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Say Cheese

How to store cheese so it stays fresher longer
Photos: Tasting Table
Assorted Cheeses

Essayist and radio personality Clifton "Kip" Fadiman called cheese "milk's leap toward immortality." We wish. A good bite of cheese is a taste of the sublime, but its prime flavor is ephemeral, especially if it isn't stored properly.

"Once a cheese is cut, the clock is ticking," says Liz Thorpe, cheese expert, owner of The People's Cheese and author of The Cheese Chronicles (plus another in the works).

So how do you avoid feta-storage foibles and mozzarella-management mishaps? Just follow these tips from Thorpe and Walshe Birney, buying manager at Murray's Cheese in New York City.

Don't buy too much. Both Thorpe and Birney agree: It's better to buy smaller pieces of cheese more often. Then, Thorpe says, "Eat it quickly and don't get into the storage wars." Why? Most cheese is made in big wheels. Sometimes they're sealed in wax, which makes them incredibly stable, Birney says. Once you expose the cheese to oxygen, it starts to diminish in quality and freshness, he says.

Let it breathe. Despite what goes on in the dairy aisle, plastic isn't the ideal wrap for cheese. Instead, our experts say cheese is best stored in breathable paper or cheese bags. (Thorpe recommends you look for a cheese paper, which is sold at cheese stores and online.) In a pinch, Birney says parchment or wax paper will work. However, Thorpe says paper alone isn't always sufficient. She often double wraps delicate cheeses, such as bloomy or washed-rind cheeses like Brie, first in parchment paper then in plastic wrap. "Rinds are living things, and wrapping them tightly in plastic alone will smother and kill the rind."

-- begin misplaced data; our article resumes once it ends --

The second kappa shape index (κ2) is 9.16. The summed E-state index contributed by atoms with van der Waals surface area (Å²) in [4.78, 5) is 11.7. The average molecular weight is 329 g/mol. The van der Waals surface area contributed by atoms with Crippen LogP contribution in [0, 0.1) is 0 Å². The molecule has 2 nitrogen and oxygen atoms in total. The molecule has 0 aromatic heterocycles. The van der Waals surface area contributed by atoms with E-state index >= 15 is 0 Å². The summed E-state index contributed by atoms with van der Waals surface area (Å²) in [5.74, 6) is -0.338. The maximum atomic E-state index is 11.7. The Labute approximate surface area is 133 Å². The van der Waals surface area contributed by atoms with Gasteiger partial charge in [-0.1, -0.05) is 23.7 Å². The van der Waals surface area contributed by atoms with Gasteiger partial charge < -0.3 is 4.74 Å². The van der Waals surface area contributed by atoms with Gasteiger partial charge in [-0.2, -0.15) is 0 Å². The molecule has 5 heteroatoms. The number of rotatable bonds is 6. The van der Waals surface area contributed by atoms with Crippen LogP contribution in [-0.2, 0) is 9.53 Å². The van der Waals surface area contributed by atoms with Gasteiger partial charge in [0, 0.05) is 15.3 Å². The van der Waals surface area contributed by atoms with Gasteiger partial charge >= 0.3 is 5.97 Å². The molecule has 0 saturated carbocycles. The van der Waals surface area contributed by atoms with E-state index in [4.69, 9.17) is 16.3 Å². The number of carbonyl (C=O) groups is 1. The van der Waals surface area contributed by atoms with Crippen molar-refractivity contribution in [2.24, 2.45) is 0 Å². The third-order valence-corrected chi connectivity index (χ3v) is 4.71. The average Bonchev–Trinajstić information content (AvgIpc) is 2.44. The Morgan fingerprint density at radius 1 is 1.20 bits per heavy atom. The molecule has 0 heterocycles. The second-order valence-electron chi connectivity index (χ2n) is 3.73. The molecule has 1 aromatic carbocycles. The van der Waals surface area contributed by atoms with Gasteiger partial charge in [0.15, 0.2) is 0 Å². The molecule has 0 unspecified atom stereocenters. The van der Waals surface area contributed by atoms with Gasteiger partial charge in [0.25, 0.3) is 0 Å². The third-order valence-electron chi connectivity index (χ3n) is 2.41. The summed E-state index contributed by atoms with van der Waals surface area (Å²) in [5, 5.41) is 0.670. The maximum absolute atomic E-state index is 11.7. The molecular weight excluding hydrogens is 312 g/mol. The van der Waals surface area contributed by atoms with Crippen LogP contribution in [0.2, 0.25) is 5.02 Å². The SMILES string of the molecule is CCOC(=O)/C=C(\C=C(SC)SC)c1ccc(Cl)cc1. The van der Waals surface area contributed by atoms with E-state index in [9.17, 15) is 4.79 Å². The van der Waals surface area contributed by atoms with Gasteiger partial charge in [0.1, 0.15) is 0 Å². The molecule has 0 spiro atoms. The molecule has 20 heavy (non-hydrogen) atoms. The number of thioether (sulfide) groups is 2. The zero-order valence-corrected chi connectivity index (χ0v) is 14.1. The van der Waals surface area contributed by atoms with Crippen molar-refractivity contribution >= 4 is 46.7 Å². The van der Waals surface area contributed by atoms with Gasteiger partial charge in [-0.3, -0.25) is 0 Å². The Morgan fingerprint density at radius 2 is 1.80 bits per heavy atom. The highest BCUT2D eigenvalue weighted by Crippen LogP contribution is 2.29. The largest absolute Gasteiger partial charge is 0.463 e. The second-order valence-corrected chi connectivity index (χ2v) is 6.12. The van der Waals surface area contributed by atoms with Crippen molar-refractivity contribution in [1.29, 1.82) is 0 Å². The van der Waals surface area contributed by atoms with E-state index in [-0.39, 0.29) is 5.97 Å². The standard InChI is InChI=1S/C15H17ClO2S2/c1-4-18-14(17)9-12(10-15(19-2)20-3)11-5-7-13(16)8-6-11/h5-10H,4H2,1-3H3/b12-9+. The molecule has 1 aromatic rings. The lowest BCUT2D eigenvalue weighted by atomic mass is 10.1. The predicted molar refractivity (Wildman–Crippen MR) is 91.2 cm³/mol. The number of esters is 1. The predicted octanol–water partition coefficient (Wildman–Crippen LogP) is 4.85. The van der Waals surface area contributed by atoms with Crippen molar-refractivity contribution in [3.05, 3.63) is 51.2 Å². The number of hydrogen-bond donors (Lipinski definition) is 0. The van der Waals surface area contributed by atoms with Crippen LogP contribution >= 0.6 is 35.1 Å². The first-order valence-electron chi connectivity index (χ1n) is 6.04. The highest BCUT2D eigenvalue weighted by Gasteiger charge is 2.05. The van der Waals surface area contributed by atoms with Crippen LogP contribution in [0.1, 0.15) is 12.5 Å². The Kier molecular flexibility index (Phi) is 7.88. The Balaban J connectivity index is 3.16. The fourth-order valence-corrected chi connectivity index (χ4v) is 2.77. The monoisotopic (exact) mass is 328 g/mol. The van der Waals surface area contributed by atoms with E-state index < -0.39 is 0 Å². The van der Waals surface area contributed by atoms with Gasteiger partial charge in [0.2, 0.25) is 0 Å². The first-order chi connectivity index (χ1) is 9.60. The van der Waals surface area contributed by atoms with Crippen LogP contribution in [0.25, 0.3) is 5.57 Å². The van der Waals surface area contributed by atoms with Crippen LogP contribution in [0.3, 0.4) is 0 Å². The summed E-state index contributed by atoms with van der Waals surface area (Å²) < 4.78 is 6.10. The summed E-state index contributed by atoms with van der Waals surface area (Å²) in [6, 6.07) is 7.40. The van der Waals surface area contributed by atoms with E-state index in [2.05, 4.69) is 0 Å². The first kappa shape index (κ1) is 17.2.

Thorpe does like to keep some cheeses, such as cheddar, in a zip-top bag alone. But, she says, "Squeeze all the possible air out to improve your cheese's chances." Otherwise, Birney says, "Humidity will build, and the cheese will ammoniate." The same goes for a small plastic Tupperware.

Face your cheese. We get it. You're not always going to be able to get to a cheesemonger and get a hunk sliced fresh off the wheel. Sometimes you just gotta go for the shrink-wrapped grocery variety. That's okay, but know that the longer a cheese is wrapped in plastic, the more likely it is to taste like it. Improve the cheese's taste by "facing" it, Thorpe says. "Take the edge of a knife and scrape along the exposed face of the cheese to peel off the layer that's been next to the plastic."

You can also use this method to scrape mold off hard cheeses. "The cheese underneath is still good," she says. But don't try facing the mold off fresh cheeses with no rind, Thorpe warns. "Once you see green, blue or pink mold, it's done."

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Keep it cool—but never freezing. Both Birney and Thorpe advise storing your cheese (properly wrapped) in the vegetable drawer or the lowest part of your fridge, which is warmer and a bit more humid. And as tempting as it may be to freeze a delightful cheese you just have too much of, don't do it. "The freezing and unfreezing can cause the membrane of the fat molecules to burst and release their moisture, which causes off flavors and texture, from mozzarella up to cheddar and aged cheeses," Birney says.

And though you can keep some cheeses, especially hard ones, out at room temperature for a couple hours at most, don't store them that way. "It's just too warm, and the cheese will sweat out its butterfat, drying out in a few days," Thorpe says.

Remember, shelf life varies.
Just as there are hundreds upon hundreds of types of cheese—from bloomy to blue and fresh to firm—cheeses' ideal shelf lives vary considerably. Thorpe recommends the following general guidelines:

 Fresh (no rind): five to seven days, and these guys can't be faced
 Bloomy (Brie type): five to 10 days
 Washed rind (orange exterior): seven to 14 days.
 Semisoft to firm: two to three weeks (face before serving)
 Hard/dry: up to four weeks (face before serving)
 Blue: It really depends on moisture, Thorpe says. Soft, creamy blues like Gorgonzola Dolce last five to 10 days; drier, fudgy blues like Stilton last two to three weeks.

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